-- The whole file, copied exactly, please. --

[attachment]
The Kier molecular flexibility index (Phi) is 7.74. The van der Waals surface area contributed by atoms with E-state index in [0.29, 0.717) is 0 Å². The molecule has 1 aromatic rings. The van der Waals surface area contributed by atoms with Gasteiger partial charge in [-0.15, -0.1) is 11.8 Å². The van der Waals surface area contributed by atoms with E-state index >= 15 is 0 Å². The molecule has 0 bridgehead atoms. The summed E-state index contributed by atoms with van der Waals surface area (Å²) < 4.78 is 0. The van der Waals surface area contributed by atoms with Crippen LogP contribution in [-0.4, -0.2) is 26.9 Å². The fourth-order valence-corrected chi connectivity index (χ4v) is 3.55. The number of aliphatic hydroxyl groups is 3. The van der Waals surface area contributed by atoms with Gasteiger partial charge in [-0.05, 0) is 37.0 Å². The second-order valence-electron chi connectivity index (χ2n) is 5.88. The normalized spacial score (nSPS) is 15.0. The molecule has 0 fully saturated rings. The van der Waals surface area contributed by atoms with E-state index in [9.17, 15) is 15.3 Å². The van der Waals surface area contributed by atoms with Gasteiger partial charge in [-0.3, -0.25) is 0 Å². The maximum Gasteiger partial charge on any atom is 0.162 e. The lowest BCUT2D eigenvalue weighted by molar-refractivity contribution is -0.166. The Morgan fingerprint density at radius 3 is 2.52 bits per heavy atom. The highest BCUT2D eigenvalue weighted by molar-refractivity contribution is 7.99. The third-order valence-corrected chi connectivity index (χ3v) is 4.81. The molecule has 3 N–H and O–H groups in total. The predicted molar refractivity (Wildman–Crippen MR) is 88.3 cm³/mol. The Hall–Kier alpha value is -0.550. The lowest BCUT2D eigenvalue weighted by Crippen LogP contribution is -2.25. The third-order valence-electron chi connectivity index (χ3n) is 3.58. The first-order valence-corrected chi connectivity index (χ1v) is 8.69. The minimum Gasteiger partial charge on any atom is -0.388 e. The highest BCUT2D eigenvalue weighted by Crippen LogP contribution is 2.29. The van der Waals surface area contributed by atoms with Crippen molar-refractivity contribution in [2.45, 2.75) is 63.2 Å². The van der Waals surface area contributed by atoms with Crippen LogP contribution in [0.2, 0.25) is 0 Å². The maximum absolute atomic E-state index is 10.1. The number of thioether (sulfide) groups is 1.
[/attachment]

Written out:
The Kier molecular flexibility index (Phi) is 7.74. The van der Waals surface area contributed by atoms with E-state index in [0.29, 0.717) is 0 Å². The molecule has 1 aromatic rings. The van der Waals surface area contributed by atoms with Gasteiger partial charge in [-0.15, -0.1) is 11.8 Å². The van der Waals surface area contributed by atoms with E-state index >= 15 is 0 Å². The molecule has 0 bridgehead atoms. The summed E-state index contributed by atoms with van der Waals surface area (Å²) < 4.78 is 0. The van der Waals surface area contributed by atoms with Crippen LogP contribution in [-0.4, -0.2) is 26.9 Å². The fourth-order valence-corrected chi connectivity index (χ4v) is 3.55. The number of aliphatic hydroxyl groups is 3. The van der Waals surface area contributed by atoms with Gasteiger partial charge in [-0.05, 0) is 37.0 Å². The second-order valence-electron chi connectivity index (χ2n) is 5.88. The normalized spacial score (nSPS) is 15.0. The molecule has 0 fully saturated rings. The van der Waals surface area contributed by atoms with E-state index in [9.17, 15) is 15.3 Å². The van der Waals surface area contributed by atoms with Gasteiger partial charge in [-0.3, -0.25) is 0 Å². The maximum Gasteiger partial charge on any atom is 0.162 e. The lowest BCUT2D eigenvalue weighted by molar-refractivity contribution is -0.166. The Morgan fingerprint density at radius 3 is 2.52 bits per heavy atom. The highest BCUT2D eigenvalue weighted by molar-refractivity contribution is 7.99. The third-order valence-corrected chi connectivity index (χ3v) is 4.81. The molecule has 3 N–H and O–H groups in total. The predicted molar refractivity (Wildman–Crippen MR) is 88.3 cm³/mol. The Hall–Kier alpha value is -0.550. The lowest BCUT2D eigenvalue weighted by Crippen LogP contribution is -2.25. The third-order valence-electron chi connectivity index (χ3n) is 3.58. The first-order valence-corrected chi connectivity index (χ1v) is 8.69. The minimum Gasteiger partial charge on any atom is -0.388 e. The highest BCUT2D eigenvalue weighted by Crippen LogP contribution is 2.29. The van der Waals surface area contributed by atoms with Crippen molar-refractivity contribution in [2.45, 2.75) is 63.2 Å². The van der Waals surface area contributed by atoms with Crippen LogP contribution in [0.2, 0.25) is 0 Å². The maximum absolute atomic E-state index is 10.1. The number of thioether (sulfide) groups is 1.